Critics of a peace deal between the Afghan government and a militant group led by a notorious warlord accused of atrocities are protesting the agreement by changing their Facebook profile pictures to black.
The peace deal with Gulbuddin Hekmatyar, the exiled leader of the Hezb-e Islami militant group nicknamed the "Butcher of Kabul" for rocket attacks that killed scores of civilians during the 1990s civil war, was signed on September 29 in a ceremony broadcast live on television.
Under the agreement, Hekmatyar will be granted amnesty for past offenses and the government will press for international sanctions against him to be lifted.
Critics blasted the deal in numerous posts on social media.
"Hekmatyar will come to Kabul and we've rolled out the black carpet for him," wrote a Facebook user who called the peace deal "shameful" and changed his profile picture to a black void.
Hekmatyar, who addressed the signing ceremony via a video recording, has been accused of a long list of rights abuses, including indiscriminate shelling of civilians in the capital in the 1990s, the forced disappearance of political opponents, and torture.
Some referred to him on social media as a "criminal" and said that instead of granting him amnesty, the Afghan authorities should put him on trial.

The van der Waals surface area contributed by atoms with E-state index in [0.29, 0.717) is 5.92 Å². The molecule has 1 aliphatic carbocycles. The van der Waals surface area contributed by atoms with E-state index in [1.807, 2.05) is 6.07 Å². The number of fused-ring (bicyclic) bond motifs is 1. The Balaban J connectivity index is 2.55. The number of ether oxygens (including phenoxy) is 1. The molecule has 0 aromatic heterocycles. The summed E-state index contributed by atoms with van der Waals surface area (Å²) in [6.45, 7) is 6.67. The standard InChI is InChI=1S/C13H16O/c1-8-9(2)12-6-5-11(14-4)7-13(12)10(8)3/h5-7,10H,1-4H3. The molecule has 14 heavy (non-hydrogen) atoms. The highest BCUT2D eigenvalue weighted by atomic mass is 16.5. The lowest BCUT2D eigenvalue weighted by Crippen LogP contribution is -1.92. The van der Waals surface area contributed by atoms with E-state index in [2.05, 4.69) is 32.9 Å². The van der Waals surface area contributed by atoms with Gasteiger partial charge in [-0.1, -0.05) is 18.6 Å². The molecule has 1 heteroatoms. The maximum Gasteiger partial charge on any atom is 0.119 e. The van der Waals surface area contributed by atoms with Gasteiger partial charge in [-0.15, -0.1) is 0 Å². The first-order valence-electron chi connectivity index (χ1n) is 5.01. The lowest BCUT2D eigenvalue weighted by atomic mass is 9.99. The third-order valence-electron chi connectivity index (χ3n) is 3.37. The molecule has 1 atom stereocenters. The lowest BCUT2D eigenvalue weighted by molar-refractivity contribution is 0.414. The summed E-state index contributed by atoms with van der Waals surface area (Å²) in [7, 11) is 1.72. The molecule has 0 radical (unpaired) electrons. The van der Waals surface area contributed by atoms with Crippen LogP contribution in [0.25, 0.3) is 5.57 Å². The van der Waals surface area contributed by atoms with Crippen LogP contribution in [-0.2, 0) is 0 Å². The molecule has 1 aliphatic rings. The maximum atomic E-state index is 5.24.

"Go to the roof of the Arg palace and look at the cemeteries remaining from his crimes," a user who had joined the protest wrote on Facebook, referring to Afghanistan's presidential palace.
"Another dark day added to an already massive collection of dark days, as #Hekmatyar completes a group of criminals ruling #Afghanistan," Twitter user Ramin Anwari wrote.
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Some said that the victims of Hekmatyar's alleged crimes have been ignored in the deal. "Yes, we have to mourn for the people, for the victims who have been forgotten," said a comment on Facebook.
However, there were also those who suggested that any peace deal that would put an end to violence and death of civilians should be welcomed. "Confrontation would mean the continuation of the current situation and the killings of the nation's children," a user commented on Facebook.
Human Rights Watch has called the deal "an affront to victims of grave abuses."
"[Hekmatyar's] return will compound the culture of impunity that the Afghan government and its foreign donors have fostered by not pursuing accountability for the many victims of forces commanded by Hekmatyar and other warlords that laid waste to much of the country in the 1990s," senior HRW Afghanistan researcher Patricia Gossman wrote earlier this month.